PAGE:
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Blue Grouse

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  • chaniot@pacific.net
    Fri, 16 Apr 2004 -- Today Joanne Haller and I birded in the Eel River drainage above Potter Valley. Along the county road to Lake Pilsbury we found a booming
    Message 1 of 5 , Apr 16, 2004
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      Fri, 16 Apr 2004 -- Today Joanne Haller and I birded in the Eel River
      drainage above Potter Valley. Along the county road to Lake Pilsbury we
      found a booming BLUE GROUSE between milemarkers 33 and 34 in Lake County.
      By triangulation it seemed to be in a large ponderosa pine with a broken
      top to the east of the road. There may have been a second bird booming on
      the other side of the road. It was a very lovely morning with a nice mix of
      spring migrants. Along the logging road about 1/2 mile upstream from the
      Pioneer Bridge we found a male MACGILLIVRAY'S WARBLER. This is the earliest
      record ever by over a week. The logging road is now closed to vehicle
      traffic due to a slip-out about 0.3 mi. up. That makes it much quieter and
      better for birding.

      George Chaniot
      Potter Valley, MEN, CA
    • Jerry White
      This morning at 8:50 AM there was a Blue Grouse calling on Low Gap Road west of Ukiah . This was about 3/10ths of a mile past mile marker 15.95 just past a
      Message 2 of 5 , Mar 6, 2005
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        This morning at 8:50 AM there was a Blue Grouse calling on Low Gap Road west of Ukiah . This was about 3/10ths of a mile past mile marker 15.95 just past a cattle guard. This is an established and known location.

        Somewhat earlier on Potter Valley Road I saw 2 Northern Rough-winged Swallows, the first of the year for me.

        In Lake County the Eurasian Wigeon was at the north end of Borax Lake. I was not able to locate the Pacific Loon or Glaucous Gull. Jerry White


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      • Robert J. Keiffer
        Wednesday 4 May 2005 - I had the fortune to go out onto Mendocino Redwood Company lands southwest of Philo. During the morning we heard probably 20 to 30
        Message 3 of 5 , May 5 8:37 AM
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          Wednesday 4 May 2005 - I had the fortune to go out onto Mendocino Redwood
          Company lands southwest of Philo. During the morning we heard probably
          20 to 30 male blue grouse hooting. My sense from speaking with MRC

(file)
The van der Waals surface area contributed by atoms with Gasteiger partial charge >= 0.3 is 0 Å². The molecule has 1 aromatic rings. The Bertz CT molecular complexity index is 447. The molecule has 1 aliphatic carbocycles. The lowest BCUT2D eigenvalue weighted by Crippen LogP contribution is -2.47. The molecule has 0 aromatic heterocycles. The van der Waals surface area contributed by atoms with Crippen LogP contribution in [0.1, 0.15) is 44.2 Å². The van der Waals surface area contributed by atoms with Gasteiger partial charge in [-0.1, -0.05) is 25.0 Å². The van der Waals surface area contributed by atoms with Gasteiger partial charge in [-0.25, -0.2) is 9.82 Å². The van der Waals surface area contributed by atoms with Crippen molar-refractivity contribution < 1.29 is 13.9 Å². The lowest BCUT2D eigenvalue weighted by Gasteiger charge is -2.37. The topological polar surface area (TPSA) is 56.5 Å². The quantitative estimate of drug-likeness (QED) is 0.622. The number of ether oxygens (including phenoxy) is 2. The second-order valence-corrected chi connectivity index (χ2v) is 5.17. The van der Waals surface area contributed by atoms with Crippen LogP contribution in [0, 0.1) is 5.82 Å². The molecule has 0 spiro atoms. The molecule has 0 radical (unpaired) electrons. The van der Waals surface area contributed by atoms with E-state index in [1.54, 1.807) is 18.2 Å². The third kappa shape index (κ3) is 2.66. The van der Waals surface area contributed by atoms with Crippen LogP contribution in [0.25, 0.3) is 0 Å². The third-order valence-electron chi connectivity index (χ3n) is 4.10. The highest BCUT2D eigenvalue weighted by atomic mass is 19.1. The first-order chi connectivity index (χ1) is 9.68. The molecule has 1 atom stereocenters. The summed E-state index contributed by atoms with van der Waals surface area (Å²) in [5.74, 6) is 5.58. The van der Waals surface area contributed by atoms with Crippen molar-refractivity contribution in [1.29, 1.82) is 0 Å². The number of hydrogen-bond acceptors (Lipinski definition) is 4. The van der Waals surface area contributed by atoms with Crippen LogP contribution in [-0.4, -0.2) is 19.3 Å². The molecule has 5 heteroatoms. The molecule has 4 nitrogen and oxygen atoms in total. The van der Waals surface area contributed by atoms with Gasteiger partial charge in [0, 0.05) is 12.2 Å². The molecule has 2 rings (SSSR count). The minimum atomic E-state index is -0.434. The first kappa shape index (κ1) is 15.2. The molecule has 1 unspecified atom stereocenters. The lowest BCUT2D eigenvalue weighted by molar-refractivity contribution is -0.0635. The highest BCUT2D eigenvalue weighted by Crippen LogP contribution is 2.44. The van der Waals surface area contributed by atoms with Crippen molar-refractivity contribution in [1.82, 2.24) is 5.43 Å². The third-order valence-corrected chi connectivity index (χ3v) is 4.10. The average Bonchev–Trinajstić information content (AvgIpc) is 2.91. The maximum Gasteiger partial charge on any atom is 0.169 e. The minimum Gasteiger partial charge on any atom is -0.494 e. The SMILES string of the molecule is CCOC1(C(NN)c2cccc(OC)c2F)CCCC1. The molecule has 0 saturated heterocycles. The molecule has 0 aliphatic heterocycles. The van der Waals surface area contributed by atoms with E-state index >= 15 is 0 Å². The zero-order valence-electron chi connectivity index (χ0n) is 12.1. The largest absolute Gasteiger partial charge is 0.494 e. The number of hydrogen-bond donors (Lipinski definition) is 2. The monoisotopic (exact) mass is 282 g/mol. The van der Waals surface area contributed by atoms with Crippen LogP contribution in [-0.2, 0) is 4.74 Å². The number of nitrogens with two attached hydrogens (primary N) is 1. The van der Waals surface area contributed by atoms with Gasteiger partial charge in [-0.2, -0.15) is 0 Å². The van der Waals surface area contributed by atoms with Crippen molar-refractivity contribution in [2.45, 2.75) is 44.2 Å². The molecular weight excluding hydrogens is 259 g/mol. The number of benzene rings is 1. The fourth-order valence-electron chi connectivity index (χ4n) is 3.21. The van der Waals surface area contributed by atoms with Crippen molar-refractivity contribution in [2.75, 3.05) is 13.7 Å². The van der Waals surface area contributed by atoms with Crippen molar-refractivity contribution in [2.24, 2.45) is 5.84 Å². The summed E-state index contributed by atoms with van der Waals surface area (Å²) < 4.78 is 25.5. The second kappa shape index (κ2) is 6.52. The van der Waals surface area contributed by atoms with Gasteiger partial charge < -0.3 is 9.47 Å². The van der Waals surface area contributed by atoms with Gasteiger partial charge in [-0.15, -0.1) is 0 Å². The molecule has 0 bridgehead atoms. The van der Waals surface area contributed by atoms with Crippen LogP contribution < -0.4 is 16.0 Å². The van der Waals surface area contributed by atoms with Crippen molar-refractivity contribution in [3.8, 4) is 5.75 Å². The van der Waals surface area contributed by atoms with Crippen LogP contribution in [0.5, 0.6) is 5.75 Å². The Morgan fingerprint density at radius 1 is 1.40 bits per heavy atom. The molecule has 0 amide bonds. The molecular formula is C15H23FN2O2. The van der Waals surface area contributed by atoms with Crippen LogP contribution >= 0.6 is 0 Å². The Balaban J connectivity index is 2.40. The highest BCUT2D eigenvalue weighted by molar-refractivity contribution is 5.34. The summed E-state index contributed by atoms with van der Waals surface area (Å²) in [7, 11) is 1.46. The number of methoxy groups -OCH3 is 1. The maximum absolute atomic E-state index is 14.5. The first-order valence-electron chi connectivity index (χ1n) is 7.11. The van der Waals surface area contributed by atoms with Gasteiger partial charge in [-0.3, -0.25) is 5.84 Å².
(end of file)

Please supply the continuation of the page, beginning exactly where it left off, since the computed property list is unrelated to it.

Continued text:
personnel is that the wild hog population really crashed about 10 years
          ago... and the Blue Grouse numbers have apparently (casual observations ...
          no actual transects or counts) increased during this last decade. My
          theory is that after heavy timber harvesting in the county during the
          1950's and 60's that the blue grouse population crashed ... and was
          suppressed until the habitat began to recover. In combination with this,
          I believe that the wild hogs predated nests quite heavily (since grouse
          are ground nesters) in areas that had high wild feral pig
          populations. Now that both the pig population is way down and the forests
          are recovering I believe that blue grouse population in the west and
          southern part of Mendocino County are bouncing back. In recent years I
          have had several reports of single grouse in very out-of-character places
          ... which I think represents young individuals expanding or emigrating from
          their "traditional "home population" area.

          I also just learned of Blue Grouse in the extreme SE portion of Mendocino
          County ... east of the Russian River and almost to the Sonoma County line.

          Happy birding. Bob Keiffer

          Robert J. Keiffer
          Principal Supt. of Agriculture
          UC Hopland Research & Extension Center
          4070 University Road
          Hopland, CA 95449
          (707) 744-1424 FAX (707) 744-1040
          HREC website: http://danrrec.ucdavis.edu/hopland/home_page.html

          "It is not the critic who counts... not the one who points out how the
          strong person stumbles... or where the doer of deeds could have done
          better. The credit belongs to the person who is actually in the arena."
          Theodore Roosevelt

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